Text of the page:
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HelicopterMain Discussion › Tool to check main shaft
04-08-2015 05:41 AM  34 months agoPost 1
Vaderluck

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Melbourne - Australia

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Is there any tool available to check main shaft is bent or not ?
Some main shafts have a stop notch (not sure it is the right word) in the middle so it is impossible to check them by rolling on a glass.

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04-08-2015 05:51 AM  34 months agoPost 2
Al Austria

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Gainesville, FL

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Dial indicator

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04-08-2015 06:24 AM  34 months agoPost 3
johnbs8

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roseville michigan

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dial indicator is a for sure thing. i use a high speed drill gun. you can see if its running true or not.

also, with servos powered, spin your blades by hand and look at the swash, if its moving in a circular motion its bent.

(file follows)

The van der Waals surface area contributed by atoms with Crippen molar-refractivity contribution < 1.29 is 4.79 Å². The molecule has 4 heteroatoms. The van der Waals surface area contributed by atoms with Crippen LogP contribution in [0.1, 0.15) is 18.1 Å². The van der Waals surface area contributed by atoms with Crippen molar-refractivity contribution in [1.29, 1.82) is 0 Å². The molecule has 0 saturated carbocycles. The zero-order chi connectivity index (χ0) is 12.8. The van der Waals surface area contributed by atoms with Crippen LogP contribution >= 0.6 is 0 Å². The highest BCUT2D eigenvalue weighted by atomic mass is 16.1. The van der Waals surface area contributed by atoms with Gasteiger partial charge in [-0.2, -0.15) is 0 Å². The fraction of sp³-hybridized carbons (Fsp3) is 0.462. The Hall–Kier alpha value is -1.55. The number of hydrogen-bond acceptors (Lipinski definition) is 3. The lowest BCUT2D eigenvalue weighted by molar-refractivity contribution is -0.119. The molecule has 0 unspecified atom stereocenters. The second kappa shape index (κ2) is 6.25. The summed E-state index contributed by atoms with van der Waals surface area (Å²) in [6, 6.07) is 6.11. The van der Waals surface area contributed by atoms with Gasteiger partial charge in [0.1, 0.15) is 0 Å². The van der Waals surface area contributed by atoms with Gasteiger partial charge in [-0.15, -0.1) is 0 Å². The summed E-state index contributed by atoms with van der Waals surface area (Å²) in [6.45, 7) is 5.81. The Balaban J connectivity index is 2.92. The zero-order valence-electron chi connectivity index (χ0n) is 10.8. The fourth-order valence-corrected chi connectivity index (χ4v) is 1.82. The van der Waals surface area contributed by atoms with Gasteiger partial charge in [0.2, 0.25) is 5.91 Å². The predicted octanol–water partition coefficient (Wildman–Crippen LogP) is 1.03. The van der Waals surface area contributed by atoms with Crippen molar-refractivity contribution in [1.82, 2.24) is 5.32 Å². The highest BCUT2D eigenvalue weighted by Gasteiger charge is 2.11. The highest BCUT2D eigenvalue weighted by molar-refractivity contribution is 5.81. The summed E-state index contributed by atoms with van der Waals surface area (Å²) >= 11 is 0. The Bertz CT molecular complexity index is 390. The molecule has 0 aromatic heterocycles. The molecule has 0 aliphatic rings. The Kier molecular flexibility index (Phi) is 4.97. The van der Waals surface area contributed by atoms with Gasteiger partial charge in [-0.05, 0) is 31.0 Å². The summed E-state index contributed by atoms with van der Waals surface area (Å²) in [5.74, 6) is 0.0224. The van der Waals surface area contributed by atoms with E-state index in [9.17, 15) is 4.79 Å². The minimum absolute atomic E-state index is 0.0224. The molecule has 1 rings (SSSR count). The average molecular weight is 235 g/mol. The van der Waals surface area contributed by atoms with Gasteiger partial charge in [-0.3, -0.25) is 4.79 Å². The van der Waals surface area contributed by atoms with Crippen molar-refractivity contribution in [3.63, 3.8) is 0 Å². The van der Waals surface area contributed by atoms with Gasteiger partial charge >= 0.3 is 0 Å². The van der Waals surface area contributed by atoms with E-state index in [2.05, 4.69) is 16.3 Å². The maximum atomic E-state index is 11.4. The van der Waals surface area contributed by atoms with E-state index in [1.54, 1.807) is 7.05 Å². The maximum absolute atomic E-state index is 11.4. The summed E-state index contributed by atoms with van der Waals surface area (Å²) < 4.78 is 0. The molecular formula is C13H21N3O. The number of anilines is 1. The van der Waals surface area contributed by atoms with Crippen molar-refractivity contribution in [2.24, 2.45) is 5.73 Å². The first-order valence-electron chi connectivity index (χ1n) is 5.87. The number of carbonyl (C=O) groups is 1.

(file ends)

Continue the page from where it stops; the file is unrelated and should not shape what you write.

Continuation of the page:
TT X50 Nitro
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04-08-2015 07:11 AM  34 months agoPost 4
JEEPWORLD2002/2

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Blue Bell, Pa

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Also one could use1/4 sheet metal with a slot routed or milled out for the ridge or two piece of metal on a flat surface spread apart to form a gap for ridge. I assuming ur talking about a goblin main shaft ?? Also you could use a blade balancer wheel spinny thing to sping the shaft on. I think there was another thing qww made with two main bearings and u slid the shaft threw n spun it would also mount a dial indicator for true measurement but unless u have one or can find one for sale that's probally not a option unfortunately

Trex600n,Trex500,MR25,MikadoLoGo5003d/KDE,Goblin 380XNova,CastleCreations,Ys,JR XG8,Tags Mini XBus Dmss//FAA# FA3NYC9TAP

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04-08-2015 09:11 AM  34 months agoPost 5
R.J.

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SF bay area, CA USA